Over the years I had the priviledge of working with a number of faith-based organisations. They had to be conscious of avoiding use of public funding for actions that would support 'proselitism'.
In recent years we witnessed a surge of religious sentiment, primarily driven by increasing attention to Asian traditions emphasizing holism and cosmopolitism. Bhuddism, Confucianism and other Asian traditions are embraced by both public and private entities for the purpose of self-efficacy. They have come up against the backdrop of increasing fundamentalism of fractions of mono-theistic religious systems carrying a truth-claim that no longer suffices for enligtened individuals in Western societies.
Secondly, in the last decades a number of humanistic perspectives were religiously exported, supported by development programs and major donors. The other day I had a conversation with a Hivos staff member who supported this notion. We both observed that religious as well as humanistic perspectives often lacked appreciation of endogenic value systems in trying to bring change to societies where structural inequalities obscure the power balance.
I reconsider the terminology and wonder what proselitism actually means. Is it not about making converts at the level of convictions, based on value systems often derived from ideologies? Is the same not true for business models: Some work, some don't? People swearing by ideologies like a 'free market' despite realities of increasing restrictions currently unfolding. We keep on implementing an economic growth model while currently that does not seem to make much sense. So where is the alternative?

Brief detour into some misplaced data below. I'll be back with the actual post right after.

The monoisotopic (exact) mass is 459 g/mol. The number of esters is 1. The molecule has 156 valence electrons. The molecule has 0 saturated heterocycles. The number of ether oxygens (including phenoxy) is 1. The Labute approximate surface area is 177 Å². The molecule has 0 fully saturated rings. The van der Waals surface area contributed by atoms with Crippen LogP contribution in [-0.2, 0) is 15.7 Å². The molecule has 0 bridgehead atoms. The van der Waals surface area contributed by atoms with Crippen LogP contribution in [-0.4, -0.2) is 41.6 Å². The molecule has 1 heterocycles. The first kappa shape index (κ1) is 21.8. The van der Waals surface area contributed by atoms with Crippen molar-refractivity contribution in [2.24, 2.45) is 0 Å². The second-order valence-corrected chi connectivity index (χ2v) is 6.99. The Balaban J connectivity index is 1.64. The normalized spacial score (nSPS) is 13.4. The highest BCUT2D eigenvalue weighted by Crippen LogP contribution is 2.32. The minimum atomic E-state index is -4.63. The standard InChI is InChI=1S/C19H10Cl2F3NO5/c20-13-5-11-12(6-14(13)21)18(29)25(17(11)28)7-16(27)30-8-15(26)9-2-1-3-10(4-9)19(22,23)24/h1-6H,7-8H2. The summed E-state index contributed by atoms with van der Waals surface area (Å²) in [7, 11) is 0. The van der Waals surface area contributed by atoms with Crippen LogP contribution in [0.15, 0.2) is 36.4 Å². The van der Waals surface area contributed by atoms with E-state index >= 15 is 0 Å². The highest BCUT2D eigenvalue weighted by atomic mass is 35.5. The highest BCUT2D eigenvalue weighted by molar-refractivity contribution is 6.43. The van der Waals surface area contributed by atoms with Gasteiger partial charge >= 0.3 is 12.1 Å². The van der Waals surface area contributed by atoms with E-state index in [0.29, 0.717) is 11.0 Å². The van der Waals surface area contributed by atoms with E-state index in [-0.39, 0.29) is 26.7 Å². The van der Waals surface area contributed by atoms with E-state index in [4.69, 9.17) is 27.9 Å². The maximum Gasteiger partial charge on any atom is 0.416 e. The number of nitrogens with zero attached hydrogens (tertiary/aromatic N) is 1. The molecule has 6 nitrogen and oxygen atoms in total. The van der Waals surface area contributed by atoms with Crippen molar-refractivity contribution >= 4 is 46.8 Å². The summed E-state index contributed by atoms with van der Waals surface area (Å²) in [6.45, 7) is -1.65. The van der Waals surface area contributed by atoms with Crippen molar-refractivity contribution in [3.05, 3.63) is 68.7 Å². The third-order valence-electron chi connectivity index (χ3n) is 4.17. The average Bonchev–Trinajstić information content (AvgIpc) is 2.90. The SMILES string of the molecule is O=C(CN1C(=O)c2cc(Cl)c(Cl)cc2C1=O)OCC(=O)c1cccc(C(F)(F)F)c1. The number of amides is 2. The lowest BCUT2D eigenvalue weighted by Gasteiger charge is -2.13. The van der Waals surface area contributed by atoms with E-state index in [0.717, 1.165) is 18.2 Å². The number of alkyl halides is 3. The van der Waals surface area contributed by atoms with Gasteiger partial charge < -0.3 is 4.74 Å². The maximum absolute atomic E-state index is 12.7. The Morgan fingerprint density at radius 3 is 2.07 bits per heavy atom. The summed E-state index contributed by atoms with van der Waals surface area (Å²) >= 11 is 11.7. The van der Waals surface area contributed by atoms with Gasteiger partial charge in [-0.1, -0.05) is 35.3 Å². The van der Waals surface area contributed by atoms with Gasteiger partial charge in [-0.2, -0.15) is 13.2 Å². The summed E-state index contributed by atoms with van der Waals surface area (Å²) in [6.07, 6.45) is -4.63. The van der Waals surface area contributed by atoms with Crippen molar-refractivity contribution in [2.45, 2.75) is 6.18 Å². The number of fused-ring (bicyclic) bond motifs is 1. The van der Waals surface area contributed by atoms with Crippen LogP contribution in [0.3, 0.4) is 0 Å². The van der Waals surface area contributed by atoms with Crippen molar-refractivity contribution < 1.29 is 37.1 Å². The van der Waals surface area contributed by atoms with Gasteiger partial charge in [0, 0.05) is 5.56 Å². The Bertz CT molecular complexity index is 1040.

Yesterday's Africa Works gathering in Driebergen featured a workshop on Religious Entrepreneurship in Africa facilitated by senior researcher Benjamin Soares of the Africa Study Centre. The guest-speaker Dr. Asonzeh Ukah of the University of Bayreuth in Germany had a talk entitled "Jesus is Good for Business" presenting the Nigerian case. Apparently Jesus is acceptable as a salesman. Possibly even as a saviour, as long as he saves our business. I must say that I have little sympathy for the 'prosperity' gospel that often comes along with pentecostalism currently massively embraced by poorer segments of society in Africa and Latin-America.
Nevertheless it is rightly stated that religion, economics, and entrepreneurialism are often rather closely intertwined in Africa. Could religion postively inform business? There are plenty of stories and proverbs linked to business realities worth taking to heart. Who knows, some souls may be saved in the process.
Africa Works is an initiative of the NABC, the Africa Study Centre, NL Agency and the Ministry of Foreign Affairs.
My name is Reinier van Hoffen.
Click here for a summary.
Also find the text of a lecture Dr. Achterhuis held at the 2012 Bilderberg conference.